by Gerald Dawe
A few months ago Ciaran Carson published the autobiographical reverie, ‘The Star Factory’, which was a dense perambulation through the Belfast of his youth, a confectionary of poetic prose which was fine if you took two sugars in your stew.
Gerald Dawe, who presently lectures at Trinity College Dublin, also explores his roots in the protestant community and his development as a poet in a much shorter but more interesting version (‘Belfast Notes 1984-1993). The ‘Notes’ is one part of a four-part slender volume which also looks at the works of singer Van Morrison and the late playwright Stewart Parker and singles out the neglected Padraic Fiacc as one of Ireland’s greatest living poets. Some of this material Dawe has already used before – in summer schools and at conferences – but I found myself wishing that he had concentrated in greater detail on his own life and his life as a poet, and ignored Van Morrison who, let’s face it, has yet to mention Gerald in any of his albums!
Having said that, the Belfast of Dawe’s youth was the same puritanical Belfast that Van, six years his senior, first stepped out in: “Protestantism was everywhere. From the Union Jack flying above the Orange halls, to billboards proclaiming Proverbial wisdom from the Bible…”
Dawe’s antecedents were Huguenots from France who fled persecution in the eighteenth century and settled in Ireland sometime later. His great grandfather was a staunch unionist and leading Orangeman who had signed the 1912 Covenant. This great grandfather represents Dawe’s past and a tradition that Dawe could have followed.
Gerald-the-boy went to Sunday School and church, joined the Scouts, grew up in North Belfast but attended Orangefield Boys School in East Belfast. As a kid from the Falls – Dawe and myself are coevals – the name ‘Orangefield’ always used to conjure up an apprehensiveness such was the ignorance in which we lived, in the same way, I imagine, that the words ‘Falls Road’ or ‘Ballymurphy’ probably instilled a similar fear in kids from Protestant areas.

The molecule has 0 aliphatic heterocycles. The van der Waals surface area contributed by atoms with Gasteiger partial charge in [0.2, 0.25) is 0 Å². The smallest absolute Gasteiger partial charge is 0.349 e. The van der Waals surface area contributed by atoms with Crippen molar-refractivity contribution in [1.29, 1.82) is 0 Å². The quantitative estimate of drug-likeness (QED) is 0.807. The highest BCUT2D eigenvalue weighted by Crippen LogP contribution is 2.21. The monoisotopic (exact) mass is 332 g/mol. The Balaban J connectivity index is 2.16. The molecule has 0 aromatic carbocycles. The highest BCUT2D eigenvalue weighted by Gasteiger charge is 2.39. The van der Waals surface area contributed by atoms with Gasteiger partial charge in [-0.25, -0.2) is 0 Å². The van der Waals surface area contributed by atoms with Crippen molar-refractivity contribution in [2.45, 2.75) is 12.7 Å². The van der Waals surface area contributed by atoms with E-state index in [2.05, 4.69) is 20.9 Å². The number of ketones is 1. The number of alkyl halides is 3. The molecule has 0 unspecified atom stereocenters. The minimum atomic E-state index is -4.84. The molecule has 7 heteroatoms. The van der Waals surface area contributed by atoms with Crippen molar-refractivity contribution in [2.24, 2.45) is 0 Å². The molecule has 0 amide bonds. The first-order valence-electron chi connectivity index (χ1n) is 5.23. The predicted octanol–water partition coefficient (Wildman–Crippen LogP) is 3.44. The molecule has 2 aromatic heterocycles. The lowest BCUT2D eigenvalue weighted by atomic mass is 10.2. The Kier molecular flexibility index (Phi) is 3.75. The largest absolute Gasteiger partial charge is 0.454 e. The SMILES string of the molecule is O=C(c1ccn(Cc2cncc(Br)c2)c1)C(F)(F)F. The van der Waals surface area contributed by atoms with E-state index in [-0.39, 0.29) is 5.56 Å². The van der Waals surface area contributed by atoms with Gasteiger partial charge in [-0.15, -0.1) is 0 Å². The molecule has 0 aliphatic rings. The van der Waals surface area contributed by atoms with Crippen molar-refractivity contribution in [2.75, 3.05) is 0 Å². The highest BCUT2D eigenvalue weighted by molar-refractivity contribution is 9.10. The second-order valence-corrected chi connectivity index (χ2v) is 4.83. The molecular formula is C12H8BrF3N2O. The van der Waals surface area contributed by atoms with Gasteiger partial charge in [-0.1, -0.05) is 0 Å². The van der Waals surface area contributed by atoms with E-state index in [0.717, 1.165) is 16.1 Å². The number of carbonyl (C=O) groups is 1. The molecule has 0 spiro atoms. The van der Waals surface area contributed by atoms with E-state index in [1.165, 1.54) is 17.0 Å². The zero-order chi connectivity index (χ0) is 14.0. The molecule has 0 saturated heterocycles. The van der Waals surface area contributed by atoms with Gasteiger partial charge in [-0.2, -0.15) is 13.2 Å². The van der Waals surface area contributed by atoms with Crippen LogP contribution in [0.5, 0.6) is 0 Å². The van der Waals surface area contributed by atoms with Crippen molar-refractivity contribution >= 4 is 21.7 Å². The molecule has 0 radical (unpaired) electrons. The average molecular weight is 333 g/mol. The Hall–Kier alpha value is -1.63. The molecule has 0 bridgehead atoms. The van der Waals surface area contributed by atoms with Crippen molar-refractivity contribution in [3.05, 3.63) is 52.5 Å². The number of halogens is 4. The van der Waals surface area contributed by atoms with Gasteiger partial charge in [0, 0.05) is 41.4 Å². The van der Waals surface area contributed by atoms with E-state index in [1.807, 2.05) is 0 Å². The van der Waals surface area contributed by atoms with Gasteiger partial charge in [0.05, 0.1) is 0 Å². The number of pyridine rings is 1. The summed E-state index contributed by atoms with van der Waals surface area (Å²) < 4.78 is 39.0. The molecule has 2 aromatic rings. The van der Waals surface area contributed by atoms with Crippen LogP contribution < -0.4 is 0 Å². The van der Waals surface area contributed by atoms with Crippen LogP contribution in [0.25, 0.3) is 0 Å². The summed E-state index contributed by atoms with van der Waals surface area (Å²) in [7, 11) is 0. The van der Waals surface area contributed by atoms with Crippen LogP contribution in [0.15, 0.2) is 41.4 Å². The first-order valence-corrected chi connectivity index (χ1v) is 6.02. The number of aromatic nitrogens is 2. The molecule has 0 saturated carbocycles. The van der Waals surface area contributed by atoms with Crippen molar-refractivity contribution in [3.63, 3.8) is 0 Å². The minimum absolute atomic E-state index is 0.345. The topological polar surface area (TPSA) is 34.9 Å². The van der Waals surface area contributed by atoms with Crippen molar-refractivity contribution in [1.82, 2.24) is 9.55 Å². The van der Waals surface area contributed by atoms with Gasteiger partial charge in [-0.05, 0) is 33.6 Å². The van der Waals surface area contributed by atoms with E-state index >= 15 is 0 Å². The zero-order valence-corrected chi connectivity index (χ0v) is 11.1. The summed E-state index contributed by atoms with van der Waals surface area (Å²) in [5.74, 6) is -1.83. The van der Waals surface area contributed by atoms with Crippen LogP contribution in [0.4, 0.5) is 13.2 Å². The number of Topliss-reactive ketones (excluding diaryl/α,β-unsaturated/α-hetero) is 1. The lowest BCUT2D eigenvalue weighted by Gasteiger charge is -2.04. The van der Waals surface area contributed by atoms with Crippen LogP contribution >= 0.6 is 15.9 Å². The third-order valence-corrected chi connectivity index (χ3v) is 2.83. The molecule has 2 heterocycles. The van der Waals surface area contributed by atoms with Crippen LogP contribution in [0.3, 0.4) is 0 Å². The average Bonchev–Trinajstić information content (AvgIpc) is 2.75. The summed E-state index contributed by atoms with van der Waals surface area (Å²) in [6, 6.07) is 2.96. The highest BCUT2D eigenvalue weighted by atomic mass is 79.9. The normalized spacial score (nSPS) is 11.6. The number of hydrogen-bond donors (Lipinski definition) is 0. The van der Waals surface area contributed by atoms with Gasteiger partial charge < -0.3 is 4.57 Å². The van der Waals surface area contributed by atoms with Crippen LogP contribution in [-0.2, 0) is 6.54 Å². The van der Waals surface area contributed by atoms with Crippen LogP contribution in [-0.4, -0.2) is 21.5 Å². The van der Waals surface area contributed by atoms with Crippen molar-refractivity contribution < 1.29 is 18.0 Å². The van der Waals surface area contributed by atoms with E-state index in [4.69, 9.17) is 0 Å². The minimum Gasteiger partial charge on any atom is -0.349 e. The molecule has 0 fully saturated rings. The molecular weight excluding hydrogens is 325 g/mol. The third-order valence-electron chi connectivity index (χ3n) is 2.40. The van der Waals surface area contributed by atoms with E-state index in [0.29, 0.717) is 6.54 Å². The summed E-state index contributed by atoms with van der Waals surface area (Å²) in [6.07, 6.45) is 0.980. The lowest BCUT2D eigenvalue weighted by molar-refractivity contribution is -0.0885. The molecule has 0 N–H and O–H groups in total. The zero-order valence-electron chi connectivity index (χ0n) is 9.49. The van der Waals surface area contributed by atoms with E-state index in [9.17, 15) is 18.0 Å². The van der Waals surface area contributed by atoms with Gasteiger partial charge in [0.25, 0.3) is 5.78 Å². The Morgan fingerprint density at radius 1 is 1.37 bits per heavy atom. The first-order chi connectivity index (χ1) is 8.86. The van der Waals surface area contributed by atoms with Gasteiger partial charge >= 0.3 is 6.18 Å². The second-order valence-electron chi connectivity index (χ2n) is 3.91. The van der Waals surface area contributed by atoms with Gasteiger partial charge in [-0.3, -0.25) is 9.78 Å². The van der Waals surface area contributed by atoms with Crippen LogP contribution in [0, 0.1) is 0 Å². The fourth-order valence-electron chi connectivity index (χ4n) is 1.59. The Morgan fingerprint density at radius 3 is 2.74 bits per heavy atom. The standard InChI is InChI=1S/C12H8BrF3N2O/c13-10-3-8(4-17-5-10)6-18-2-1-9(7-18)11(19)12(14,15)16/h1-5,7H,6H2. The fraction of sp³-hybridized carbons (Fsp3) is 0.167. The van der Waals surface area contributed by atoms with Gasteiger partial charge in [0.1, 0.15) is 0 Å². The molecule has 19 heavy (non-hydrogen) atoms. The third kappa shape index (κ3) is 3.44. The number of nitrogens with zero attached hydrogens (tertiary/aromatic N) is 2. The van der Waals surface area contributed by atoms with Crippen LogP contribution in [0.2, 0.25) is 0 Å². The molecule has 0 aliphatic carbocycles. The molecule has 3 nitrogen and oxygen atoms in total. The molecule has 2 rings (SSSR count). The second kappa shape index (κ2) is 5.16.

Dawe praises his old English teacher, Sam McCready, who introduced him to the magic world of theatre, inspired him to write and encouraged him to show his poems to other people.
Politically, Dawe sees the failure of the old Stormont regime to redress nationalist grievances as “undeniably the key historical turning point”, though naturally he holds no brief for physical-force republicanism, but at Coleraine University back in 1971 did join ‘the James Larkin Defence Committee’ and played in a band called Fir Uladh which performed at anti-internment rallies. He left Belfast in 1974, “but, in a way, I only found out where it was after that,” he writes, in the experience of the emigre whose objectivity increases in direct proportion to his distance from home.
When he moved to Galway at the age of 22 in 1974 he had the self-consciousness of being not just a Northerner but also a Protestant! He observes the differences between the North and the South, and found that the people of the South showed an increasing diffidence to parvenus, whereas in the North people were less begrudging to those who did well. On the other hand, as for “the public show of its [the South’s] religion we hear so much about, it really is no more obvious and oppressive than all the innumerable churches, gospel halls, evangelical tents, monuments and epitaphs that dot the northern landscape.” Understandably, he resents the depiction of northern protestants as “dour, narrow, bigoted… cultureless,” but says that they do need to step into the actual world and recognise what has happened to and in Britain during the years of the Troubles.”
Having now lived longer in the South than in the North he says, “The political past of the Republic is part of my family now. I am a citizen of sorts.” His deepest wish “is that along the way to peace and justice the genuine common traditions and experience of northerners is reclaimed from the nightmare of the past.”
Through his writing he began to see the connection between Belfast, protestantism and poetry: “My poems cannot be anything other than what they are. The Old Testament, the legacy of British military history, customs; the attitudes and experiences and desires of all the people I grew up with in the early 1950s and ‘60s are at the very core of what I write.”
Whilst that is so he also brings his own genius to his ‘translations’ of memory and the past and like all true artists he has to be independent if he is to seek truth and beauty which is why he says that, “Poets are poets first and citizens second.”